Other conservative writers have been in grand form on the politicization of Robert Dear’s murder spree. Here’s the always razor-sharp James Taranto, of the Wall Street Journal: Continue reading
To the left is a simplified version of Leon Festinger’s Cognitive Dissonance Scale. Most of the people and institutions who use the scale to mislead and manipulate public opinion neither know this diagram nor have heard of Dr. Festinger, but it is what they are employing in the daily wars to win ideological political converts by distorting the significance of current events.
Robert Dear’s as yet unexplained shooting rampage within a Colorado Springs Planned Parenthood facility has immediately created an opportunity for cognitive dissonance manipulation. Festinger’s research showed that our minds will always try to resolve dissonance when something with a high, or positive score—say, “Free Speech,” appears to be closely associated with something else that is low on the scale, such as “hateful speech.” How the dissonance is resolved will depend on the scores of the two dissonant objects or beliefs.
If you want the public to decide that something it approves of is less worthy of approval, attaching it to something the public believes is reprehensible will do the job by creating cognitive dissonance and pulling the well-regarded object down the scale. If you want the public to move its opinion of a person, organization or concept from negative territory into positive, identifying someone or something the public regards far more negatively who opposes the person, organization or concept will tend to move the object of the negative entity’s opposition upward on the scale. In these situations, the mind seeks distance from the reviled entity. I hate broccoli; I learn that Donald Trump hates broccoli; I don’t want to have anything in common with Donald Trump. Pass the broccoli, please.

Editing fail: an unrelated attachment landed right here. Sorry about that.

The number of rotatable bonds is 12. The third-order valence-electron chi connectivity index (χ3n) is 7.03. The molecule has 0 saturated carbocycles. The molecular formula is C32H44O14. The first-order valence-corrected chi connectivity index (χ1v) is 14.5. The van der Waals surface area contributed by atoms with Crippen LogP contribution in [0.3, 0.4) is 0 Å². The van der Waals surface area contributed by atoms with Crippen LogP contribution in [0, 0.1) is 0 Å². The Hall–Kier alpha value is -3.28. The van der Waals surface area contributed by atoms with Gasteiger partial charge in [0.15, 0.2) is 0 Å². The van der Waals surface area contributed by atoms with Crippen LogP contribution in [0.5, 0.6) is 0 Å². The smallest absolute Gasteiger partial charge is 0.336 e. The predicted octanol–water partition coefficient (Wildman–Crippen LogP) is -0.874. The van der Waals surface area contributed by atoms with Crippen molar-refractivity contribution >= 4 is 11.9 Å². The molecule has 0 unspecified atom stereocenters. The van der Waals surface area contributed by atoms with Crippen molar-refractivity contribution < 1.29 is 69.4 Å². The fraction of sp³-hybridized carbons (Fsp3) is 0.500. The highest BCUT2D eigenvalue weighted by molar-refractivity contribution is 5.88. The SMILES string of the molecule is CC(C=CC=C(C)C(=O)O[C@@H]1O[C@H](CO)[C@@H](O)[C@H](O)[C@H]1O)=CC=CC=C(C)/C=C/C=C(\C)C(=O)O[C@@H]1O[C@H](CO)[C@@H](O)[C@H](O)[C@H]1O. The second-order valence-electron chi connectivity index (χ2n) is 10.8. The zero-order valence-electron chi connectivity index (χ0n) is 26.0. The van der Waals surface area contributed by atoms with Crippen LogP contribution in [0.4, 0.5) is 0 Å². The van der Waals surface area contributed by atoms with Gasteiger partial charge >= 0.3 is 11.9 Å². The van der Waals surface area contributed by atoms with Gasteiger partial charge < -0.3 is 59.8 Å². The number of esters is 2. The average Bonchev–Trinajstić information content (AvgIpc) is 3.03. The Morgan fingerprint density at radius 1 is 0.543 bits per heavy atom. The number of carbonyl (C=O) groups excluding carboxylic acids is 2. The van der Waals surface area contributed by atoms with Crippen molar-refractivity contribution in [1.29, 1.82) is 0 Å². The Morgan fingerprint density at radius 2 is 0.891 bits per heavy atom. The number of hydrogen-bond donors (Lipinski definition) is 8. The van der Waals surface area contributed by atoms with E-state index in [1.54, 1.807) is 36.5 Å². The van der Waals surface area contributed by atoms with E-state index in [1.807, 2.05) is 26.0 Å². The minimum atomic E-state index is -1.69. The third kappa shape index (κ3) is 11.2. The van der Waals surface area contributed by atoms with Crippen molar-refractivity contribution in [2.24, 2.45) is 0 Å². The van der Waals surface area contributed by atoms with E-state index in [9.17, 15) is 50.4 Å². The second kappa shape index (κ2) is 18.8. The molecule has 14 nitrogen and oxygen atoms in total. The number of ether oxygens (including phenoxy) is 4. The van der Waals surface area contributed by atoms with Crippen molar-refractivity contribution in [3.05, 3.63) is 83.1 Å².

The latter is the process repeatedly applied by the protesters of police shootings when African Americans are the victims. The public correctly opposes abuse of power and wrongful violence by law enforcement officials; it is far below the mid-point on the scale. It also a opposes criminal activity and resisting legitimate law enforcement. With rare exceptions, every black victim of a questionable police shooting was engaging in or had engaged in criminal activity, and had resisted arrest. These have been criminals, but because the alleged misconduct of the police is far lower on the scale than the criminal activity involved, the criminal victims are propelled by cognitive dissonance into the scale’s positive territory. (The media assists the process by publicizing the most benign images of the victims they can find. The most frequently used photo of Laquan McDonald, who was executed by a Chicago cop, shows him in his high school graduation gown, for example. The cop didn’t shoot a criminal who refused to stop when ordered to, he shot a smiling young man with a bright future. The police officer is thus a monster; the victim a martyr and a hero.)
Now let’s look at the current use of cognitive dissonance in the wake of the shooting by Robert Dear. Continue reading